The startup

I’m determined to gracefully quit my job so I can stop working to get paid and start getting paid for doing what I like. My passions right now are languages and web design, so what better way to do it than by launching a startup?

I’m building an application to see how other people learn a foreign language; this provides a significant advantage because the learner can build on top of what others have already found useful. It is done by allowing each user to write down what they find difficult about the language as well as the information that helps them understand it in a personal notebook. All the notebooks are shared, and instead of finding out how to understand a particular difficulty, a user can just see how another person solved the problem. Moving from difficulty to difficulty is the best way to explore the language, improve motivation and guarantee true learning.

I’m on the initial stages of the application and in order to do it properly I would need two partners to help me with the design and the coding (Ruby on Rails). If anybody is interested drop me a line at nachocab at) gmail dot com.


There is a single place for everything

my old to-do list

I just finished watching Merlin Mann’s Inbox Zero Talk and I realized that the reason why my initial attempt to integrate language learning with my daily to-do list had failed (the picture is just an extract from my 300 item list at todoist. I was mixing the things that I needed to get done (ACTION) with the words that I needed to study (LEARN). If there is a single place for everything, acting and learning should never go together. The only moment where action is related to learning is when you actually decide that you have to start studying. But once you have initiated this action, what you need is a proper environment for learning.

This is definitely not a to-do list. I still have to figure out what it will be, but it will probably be called asimilia 😉

Balancing my day job, my app and my blog

My original resolution of writing 5 times a week is proving to be quite unrealistic :). I work from 9:30 to 18:30, so the only time I have left is 5 hours between 19:00 and midnight. This would appear to be a decent amount of time but, even if I sit down in front of the computer as soon as I get back from work, it never feels like I accomplish much. If on top of this I have to do some other kind of chore (e. g. cooking, laundry, sweeping, mopping and a long etcetera) time literally flies. I doubt it’s a lack of GTD discipline, but I’ll keep it in mind.

Yesterday was a very productive day in particular. The electricity in my house went out and, even though I was surprised that anybody worked in France on a Sunday afternoon, somebody from EDF eventually came to fix it. The rest of the day I spent downgrading Rails from 2.0.2 to 1.2.6 because I got tired of not being able to follow Ryan’s Railscasts. A very productive day, indeed.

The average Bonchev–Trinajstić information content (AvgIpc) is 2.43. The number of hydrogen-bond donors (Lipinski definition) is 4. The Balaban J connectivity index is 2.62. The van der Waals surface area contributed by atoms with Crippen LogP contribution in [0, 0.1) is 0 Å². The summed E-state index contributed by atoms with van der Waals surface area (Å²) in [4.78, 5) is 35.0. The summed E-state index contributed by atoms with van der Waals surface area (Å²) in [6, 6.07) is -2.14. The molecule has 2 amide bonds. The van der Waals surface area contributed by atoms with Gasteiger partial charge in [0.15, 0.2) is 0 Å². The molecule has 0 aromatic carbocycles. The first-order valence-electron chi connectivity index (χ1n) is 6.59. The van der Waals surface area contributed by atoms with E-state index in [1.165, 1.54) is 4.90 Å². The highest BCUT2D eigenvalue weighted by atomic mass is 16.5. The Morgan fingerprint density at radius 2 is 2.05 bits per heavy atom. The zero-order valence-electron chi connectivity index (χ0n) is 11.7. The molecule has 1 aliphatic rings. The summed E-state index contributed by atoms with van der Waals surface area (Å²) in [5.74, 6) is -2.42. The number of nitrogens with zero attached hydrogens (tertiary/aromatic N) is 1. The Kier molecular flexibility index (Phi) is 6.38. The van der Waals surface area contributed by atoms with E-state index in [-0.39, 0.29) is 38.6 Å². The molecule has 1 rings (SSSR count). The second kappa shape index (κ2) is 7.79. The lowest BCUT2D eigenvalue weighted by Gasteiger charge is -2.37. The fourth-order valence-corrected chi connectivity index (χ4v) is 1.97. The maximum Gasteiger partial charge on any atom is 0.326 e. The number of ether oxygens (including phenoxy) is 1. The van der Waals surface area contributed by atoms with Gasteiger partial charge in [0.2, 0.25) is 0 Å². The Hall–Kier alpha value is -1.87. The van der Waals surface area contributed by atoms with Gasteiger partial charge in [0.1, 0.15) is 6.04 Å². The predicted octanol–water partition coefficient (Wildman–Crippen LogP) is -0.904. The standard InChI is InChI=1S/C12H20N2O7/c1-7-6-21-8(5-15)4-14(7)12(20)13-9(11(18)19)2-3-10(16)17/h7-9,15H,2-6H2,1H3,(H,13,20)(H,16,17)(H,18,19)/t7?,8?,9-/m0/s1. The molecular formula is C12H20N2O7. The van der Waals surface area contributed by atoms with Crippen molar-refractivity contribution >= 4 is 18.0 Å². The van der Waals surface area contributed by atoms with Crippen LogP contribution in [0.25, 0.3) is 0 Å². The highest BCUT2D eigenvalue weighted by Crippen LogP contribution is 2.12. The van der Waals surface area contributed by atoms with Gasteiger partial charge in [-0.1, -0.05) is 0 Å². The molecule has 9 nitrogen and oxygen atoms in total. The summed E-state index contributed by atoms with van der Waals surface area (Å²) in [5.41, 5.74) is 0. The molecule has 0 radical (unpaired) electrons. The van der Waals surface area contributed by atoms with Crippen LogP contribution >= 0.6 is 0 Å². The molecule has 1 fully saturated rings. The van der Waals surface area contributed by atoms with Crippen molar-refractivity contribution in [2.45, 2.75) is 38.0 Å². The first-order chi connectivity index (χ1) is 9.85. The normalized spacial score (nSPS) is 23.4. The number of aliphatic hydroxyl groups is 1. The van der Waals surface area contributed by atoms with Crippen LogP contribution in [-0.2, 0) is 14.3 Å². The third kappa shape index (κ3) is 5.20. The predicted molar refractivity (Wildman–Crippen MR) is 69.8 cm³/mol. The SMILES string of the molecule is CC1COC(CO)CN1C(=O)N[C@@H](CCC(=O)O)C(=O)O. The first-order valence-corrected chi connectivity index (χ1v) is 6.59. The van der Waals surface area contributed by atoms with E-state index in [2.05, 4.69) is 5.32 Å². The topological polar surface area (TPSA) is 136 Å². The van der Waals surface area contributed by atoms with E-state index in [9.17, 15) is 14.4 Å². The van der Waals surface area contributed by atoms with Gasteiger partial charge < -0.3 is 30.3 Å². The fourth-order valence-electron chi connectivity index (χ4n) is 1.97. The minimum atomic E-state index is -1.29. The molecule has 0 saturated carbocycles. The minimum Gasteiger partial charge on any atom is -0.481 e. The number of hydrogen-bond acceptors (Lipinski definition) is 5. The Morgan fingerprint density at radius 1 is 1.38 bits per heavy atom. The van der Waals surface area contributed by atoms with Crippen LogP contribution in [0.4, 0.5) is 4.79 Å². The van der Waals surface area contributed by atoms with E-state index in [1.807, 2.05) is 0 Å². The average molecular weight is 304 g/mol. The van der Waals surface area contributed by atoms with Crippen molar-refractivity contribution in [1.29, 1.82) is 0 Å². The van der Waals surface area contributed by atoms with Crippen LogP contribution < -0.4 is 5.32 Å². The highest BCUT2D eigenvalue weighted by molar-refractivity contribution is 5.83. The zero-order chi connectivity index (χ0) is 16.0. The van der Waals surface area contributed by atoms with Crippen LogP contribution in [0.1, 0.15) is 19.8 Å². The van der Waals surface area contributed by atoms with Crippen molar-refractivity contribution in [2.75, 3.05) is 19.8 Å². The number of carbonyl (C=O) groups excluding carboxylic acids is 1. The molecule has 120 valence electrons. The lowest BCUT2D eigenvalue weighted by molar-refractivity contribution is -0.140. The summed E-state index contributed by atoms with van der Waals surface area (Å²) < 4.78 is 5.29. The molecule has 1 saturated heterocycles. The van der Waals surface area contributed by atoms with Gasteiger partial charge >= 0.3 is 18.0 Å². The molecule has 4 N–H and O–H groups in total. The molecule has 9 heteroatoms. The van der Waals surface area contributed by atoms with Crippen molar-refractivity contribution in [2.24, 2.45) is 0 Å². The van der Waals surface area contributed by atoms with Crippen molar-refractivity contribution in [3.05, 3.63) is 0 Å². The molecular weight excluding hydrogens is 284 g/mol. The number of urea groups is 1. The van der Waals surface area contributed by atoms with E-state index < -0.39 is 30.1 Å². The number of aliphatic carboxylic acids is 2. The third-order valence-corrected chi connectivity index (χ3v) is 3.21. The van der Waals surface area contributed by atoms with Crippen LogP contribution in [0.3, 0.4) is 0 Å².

Anyway, on Thursday I’m going on vacation to Brazil and that means +7 days to the first release date. Naturally, in this case, I think it’s worth it.IpanemaIpanema

When learning a language stops being a linear experience

During the first year of high school Spanish the average student learns around 400 new words and expressions in only a few months. Many of these words are learned without an incredible amount of effort from the student’s part. This is a pretty good number if we consider that classes are an average of 40 minutes long and filled with inattentive teenagers. This shows that vocabulary learning at the early stages is a linear process: if you put in an average amount of effort, you will get a decent retention rate in result.After we learn enough words—around 1,000 for Spanish—the learning curve goes up exponentially. The amount of time we put in is no longer proportional to the number of words we can remember. This is because the way most people learn new words is by repeated exposure. We don’t go running to the dictionary every time we hear a word that we are not familiar with. But if we hear it three or four times, we might actually look it up. The same holds true for learning words in a foreign language: the words that get learned first are those that get repeated the most. When the percentage of repetition gets too low–that is, when we don’t get to see or hear the word very often– it keeps getting harder and harder to find the motivation to actually pick up the dictionary and look it up. Especially if the meaning can be guessed from the context.

This means that if we found a way to give more focus to less frequently repeated words, we could still learn them as fast as we did in the beginning. This is what I am currently working on: decreasing the difficulty bump that comes after the initial stages of the learning process.

The first step

This is the most important step, so I’ll make it short but to the point. I love learning languages and I want to share what I know so other people can benefit from it. Eventually, I’d like to make this my day job. But in order to do that I need to:

  1. Create a revolutionary product that others can use to learn languages.
  2. Gather a community of people around it.
  3. Quit my current day job.

This is the plan (at least I have a plan). Step one: done! The journey has begun 🙂